“Want to hear ‘Dance of the Tumblers’?”
“Sure! That’s a great piece!”
♪♫ music starts playing ♪♫
“That’s not it.”
“Um, yes it is. See the title? It’s from The Snow Maiden”
“I know it’s from The Snow Maiden. That’s not it.”
“Yes, it is!”
And things devolve from there.
We’re used to ambiguous titles in classical music (how many Symphony No. 1s are there? Etudes in C Major?). But two composers, Nikolai Rimsky-Korsakov and Pyotr Ilyich Tchaikovsky, made things even more confusing by writing similarly-titled dances for two theatrical versions of the story, “The Snow Maiden”. That were released within 10 years of each other. Both in Russia.
Tchaikovsky composed his version as part of incidental music for Alexander Ostrovsky’s play. It premiered in 1873 at the Bolshoy Theatre in Moscow. His piece is often translated as “Dance of the Tumblers” or “Dance of the Jesters.”
Rimsky-Korsakov composed an opera based on the same story. It premiered in 1882 at the Mariinsky Theatre in Saint Petersburg. His piece is often translated as “Dance of the Buffoons” or “Dance of the Tumblers.”
Tchaikovsky wasn’t pleased that Rimsky-Korsakov wrote his own Snow Maiden. He wrote to his friend (and publisher) Pyotr Jurgenson, “our subject has been stolen from us; that Lel sings the same words to different music—it’s though they’ve taken from me by force something that is innately mine and dear to me, and are presenting it to the public in bright new clothes. It makes me want to weep!”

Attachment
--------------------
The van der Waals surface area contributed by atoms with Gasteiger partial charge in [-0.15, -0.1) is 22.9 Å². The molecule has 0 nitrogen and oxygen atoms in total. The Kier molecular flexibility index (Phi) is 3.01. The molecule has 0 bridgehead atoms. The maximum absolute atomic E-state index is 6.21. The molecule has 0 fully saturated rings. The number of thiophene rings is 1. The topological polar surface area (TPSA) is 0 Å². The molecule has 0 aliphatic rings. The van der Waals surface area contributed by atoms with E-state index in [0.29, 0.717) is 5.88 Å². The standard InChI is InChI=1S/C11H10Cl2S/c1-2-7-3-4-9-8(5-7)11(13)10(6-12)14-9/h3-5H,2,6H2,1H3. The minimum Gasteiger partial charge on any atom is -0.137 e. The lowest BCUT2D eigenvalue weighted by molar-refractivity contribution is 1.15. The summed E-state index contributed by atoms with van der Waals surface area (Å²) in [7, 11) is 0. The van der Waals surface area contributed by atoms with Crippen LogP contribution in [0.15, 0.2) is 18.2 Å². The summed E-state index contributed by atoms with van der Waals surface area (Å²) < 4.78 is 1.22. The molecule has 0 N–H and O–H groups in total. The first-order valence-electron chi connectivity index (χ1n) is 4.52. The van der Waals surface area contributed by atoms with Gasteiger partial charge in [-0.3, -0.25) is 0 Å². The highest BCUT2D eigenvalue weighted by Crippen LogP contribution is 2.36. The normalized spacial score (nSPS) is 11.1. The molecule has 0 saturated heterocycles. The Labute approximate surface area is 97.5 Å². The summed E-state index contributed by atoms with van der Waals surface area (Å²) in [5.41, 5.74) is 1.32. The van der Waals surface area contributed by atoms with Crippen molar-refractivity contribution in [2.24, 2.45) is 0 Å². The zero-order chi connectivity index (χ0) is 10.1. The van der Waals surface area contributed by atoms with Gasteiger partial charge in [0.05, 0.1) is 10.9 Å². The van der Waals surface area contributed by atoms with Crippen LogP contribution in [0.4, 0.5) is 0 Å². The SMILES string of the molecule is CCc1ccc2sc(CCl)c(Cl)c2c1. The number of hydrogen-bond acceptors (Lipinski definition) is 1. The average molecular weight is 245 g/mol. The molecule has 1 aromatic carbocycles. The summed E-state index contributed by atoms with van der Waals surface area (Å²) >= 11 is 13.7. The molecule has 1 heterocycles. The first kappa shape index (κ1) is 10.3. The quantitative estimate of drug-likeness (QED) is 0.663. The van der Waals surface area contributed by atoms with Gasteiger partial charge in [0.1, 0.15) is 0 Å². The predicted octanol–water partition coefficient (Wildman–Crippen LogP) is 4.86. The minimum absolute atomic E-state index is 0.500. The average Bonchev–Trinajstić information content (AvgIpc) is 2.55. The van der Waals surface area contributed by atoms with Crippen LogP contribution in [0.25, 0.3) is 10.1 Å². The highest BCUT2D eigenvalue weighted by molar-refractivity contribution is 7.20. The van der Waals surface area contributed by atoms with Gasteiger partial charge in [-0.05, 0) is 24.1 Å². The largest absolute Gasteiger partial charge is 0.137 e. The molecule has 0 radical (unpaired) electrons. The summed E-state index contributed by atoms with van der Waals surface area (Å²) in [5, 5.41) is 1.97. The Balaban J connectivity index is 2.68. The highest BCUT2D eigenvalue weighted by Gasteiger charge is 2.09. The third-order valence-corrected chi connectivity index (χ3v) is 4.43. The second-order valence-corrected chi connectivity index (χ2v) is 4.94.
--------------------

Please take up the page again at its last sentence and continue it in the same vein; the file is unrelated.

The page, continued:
I do feel for Tchaikovsky; it had to sting for a colleague to use the same source material just a few years after his own use of it. However, he did write in his diary, “Read Korsakov’s Snow Maiden and marveled at his mastery and was even (ashamed to admit) envious.”
Side note: copyright laws weren’t as strict as they are now. Even so, ideas aren’t copyrighted, just the fixed tangible expression of those ideas.
But now, on to the music!
We’ll go chronologically, and listen to Tchaikovsky’s first:
And on to Rimsky-Korsakov’s:
They’re both fast, energetic pieces. Yet they’re still quite different from each other. I think it’s easy to hear why both have remained in the repertoire. They’re very effective as concert openers or encore pieces, and have been arranged for many other ensembles over the years (concert band, clarinet choir, etc.)
Do we have a winner?
Who wins for you? I’ll confess I lean toward Rimsky-Korsakov’s offering, but that doesn’t mean that I dislike Tchaikovsky’s version. Why should I have to choose just one? I’d love to hear your thoughts in the comments!
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